Echinodorus species identification

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Barry Tetra

Barry Tetra

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I’ve moved 4 emersed E. cordifolius plantlets to the planted tank and find out they have grown out these red leaves. Is this a defficiency leaves or they are turning into submerged form. Is it possible that they turn red cause of CO2?

@Colin_T @Byron
 

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Colin_T

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CO2 shouldn't make leaves turn red.

It is most likely the new leaves are red and will go green as they mature. Or the plants have a red leaf gene that causes some of the leaves to go red instead of green.

Monitor them and see how they go over the next few months.
 
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Barry Tetra

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CO2 shouldn't make leaves turn red.
These Helanthium tenellum also turn red. Is it possible for osmocote fertilizer (yep, Osmocote burried in the substrate)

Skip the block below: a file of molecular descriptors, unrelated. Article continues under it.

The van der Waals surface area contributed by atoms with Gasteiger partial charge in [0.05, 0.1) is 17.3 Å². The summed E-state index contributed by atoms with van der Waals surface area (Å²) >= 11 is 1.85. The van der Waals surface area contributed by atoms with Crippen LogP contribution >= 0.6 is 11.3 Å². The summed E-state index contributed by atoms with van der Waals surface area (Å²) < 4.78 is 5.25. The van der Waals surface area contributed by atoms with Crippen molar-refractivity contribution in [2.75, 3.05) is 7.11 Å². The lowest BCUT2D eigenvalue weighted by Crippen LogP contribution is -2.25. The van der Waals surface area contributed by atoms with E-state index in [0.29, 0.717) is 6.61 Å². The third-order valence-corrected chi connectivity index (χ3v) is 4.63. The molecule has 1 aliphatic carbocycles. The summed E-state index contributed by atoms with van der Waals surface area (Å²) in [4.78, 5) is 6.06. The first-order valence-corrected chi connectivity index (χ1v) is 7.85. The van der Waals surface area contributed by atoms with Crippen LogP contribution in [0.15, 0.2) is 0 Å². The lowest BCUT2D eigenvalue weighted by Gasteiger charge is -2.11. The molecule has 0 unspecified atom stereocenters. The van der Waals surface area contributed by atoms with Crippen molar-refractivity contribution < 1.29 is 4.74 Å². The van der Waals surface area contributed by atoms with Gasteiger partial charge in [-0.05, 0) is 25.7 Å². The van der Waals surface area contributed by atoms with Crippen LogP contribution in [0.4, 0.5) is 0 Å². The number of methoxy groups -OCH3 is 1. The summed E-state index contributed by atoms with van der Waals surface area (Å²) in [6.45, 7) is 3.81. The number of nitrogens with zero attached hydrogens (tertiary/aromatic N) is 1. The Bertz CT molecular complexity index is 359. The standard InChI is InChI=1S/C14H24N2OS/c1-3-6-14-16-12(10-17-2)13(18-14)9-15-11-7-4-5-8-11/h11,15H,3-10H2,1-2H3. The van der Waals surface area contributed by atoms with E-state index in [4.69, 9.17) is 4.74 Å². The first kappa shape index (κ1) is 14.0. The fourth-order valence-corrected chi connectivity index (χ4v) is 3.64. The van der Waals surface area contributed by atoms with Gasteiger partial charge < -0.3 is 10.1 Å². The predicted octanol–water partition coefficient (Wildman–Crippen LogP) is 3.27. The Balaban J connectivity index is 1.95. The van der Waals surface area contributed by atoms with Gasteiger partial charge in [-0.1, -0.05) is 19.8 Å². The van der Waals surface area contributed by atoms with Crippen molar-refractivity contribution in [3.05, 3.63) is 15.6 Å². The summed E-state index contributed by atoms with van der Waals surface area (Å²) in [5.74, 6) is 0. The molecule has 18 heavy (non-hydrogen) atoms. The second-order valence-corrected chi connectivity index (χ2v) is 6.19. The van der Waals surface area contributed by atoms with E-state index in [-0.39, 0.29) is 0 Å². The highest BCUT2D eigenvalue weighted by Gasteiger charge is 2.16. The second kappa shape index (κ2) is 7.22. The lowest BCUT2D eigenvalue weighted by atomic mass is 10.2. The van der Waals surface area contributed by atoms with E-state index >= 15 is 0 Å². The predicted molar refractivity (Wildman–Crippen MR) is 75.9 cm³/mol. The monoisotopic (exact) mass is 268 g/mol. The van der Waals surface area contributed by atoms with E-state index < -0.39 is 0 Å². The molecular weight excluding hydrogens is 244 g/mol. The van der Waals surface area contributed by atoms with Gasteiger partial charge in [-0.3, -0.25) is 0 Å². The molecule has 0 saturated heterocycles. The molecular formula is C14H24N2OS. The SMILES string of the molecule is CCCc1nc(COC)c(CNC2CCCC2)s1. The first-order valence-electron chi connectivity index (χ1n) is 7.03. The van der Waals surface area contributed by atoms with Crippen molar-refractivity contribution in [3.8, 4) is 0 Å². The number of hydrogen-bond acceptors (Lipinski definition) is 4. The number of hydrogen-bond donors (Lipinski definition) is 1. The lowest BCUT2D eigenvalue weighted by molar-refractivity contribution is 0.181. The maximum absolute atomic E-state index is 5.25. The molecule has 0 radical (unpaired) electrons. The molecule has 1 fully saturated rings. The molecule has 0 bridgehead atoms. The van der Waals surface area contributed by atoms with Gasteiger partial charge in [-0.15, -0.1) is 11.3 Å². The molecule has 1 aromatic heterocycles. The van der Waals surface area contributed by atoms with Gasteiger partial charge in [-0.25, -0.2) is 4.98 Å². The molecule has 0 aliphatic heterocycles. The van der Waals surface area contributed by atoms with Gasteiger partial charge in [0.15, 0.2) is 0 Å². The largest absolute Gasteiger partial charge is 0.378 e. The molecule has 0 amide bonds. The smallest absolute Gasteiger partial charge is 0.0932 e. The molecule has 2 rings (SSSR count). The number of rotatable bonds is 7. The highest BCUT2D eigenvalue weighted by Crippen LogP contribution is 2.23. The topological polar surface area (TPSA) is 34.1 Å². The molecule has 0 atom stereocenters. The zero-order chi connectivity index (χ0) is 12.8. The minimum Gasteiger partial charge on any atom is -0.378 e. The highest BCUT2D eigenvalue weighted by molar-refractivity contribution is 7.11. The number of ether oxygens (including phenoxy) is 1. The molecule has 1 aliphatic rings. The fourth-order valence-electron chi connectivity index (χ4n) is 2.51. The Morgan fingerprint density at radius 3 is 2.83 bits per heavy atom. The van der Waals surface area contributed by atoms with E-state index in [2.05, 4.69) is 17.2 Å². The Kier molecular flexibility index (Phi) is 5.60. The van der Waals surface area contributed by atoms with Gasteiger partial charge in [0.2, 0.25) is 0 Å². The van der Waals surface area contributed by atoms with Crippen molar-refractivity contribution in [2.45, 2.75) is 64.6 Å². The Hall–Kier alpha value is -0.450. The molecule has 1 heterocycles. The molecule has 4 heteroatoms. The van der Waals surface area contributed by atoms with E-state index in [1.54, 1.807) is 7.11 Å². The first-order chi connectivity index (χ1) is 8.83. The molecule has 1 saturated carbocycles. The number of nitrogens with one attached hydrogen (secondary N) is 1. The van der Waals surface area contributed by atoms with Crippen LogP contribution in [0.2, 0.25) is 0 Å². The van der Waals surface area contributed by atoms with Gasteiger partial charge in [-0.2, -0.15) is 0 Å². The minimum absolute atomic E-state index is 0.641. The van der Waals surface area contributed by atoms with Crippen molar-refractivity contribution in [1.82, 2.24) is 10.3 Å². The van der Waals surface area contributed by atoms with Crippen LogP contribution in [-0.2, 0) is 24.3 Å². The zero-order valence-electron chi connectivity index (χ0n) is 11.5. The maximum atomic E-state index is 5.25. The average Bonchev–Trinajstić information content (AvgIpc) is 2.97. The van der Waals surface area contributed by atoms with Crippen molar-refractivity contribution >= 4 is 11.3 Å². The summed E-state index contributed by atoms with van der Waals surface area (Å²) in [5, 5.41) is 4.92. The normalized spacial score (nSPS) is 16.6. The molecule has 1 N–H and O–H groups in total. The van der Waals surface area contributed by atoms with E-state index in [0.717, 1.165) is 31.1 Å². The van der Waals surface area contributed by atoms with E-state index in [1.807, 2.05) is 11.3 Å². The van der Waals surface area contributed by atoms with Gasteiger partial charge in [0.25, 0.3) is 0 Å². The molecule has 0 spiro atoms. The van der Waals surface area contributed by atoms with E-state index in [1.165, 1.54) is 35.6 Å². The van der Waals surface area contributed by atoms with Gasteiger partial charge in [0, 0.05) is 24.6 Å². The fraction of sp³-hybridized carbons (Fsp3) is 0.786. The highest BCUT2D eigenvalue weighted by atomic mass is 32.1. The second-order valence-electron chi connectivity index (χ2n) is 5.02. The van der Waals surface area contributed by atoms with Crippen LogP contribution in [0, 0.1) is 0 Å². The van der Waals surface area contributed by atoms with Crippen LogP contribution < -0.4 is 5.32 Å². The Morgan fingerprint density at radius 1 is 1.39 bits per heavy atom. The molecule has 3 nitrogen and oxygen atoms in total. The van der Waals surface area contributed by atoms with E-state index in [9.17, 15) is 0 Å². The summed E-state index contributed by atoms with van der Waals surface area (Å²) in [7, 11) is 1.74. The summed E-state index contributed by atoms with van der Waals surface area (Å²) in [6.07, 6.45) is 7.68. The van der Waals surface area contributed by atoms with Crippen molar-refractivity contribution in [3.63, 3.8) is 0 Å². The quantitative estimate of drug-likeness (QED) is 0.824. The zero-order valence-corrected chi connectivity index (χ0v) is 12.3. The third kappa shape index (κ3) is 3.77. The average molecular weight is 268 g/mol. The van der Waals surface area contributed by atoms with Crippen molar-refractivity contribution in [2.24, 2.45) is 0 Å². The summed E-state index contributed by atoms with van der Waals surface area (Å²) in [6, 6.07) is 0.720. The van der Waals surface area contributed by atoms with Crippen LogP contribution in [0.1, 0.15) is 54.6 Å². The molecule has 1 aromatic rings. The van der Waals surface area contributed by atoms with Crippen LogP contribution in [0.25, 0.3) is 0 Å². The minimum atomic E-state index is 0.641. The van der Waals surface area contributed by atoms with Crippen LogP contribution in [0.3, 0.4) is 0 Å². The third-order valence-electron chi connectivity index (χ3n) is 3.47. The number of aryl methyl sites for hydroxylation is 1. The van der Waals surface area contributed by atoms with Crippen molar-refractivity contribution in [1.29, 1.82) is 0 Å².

to turn it red? Maybe lighting?
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Byron

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The osmocote should not be used in an aquarium substrate for submersed plants. There is way too much nitrate (which these plants cannot utilize when growing submersed), phosphorus and probably iron. I am not saying this is the cause of the red leaves, just pointing out the danger. If grown permanently emersed, that would be a different issue and the osmocote would presumably be OK as terrestrial plants use nitrate not ammonium for their nitrogen.

Many species of Echinodorus sprout reddish leaves which turn green, or remain reddish, or develop reddish blotches--all depending upon the species, and the growing conditions. I would leave these and see what develops. Every new leaf my E. major grows looks like it is dead, but it turns green as it grows.
 
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Everythings seems to turn back to green after stop injecting CO2.
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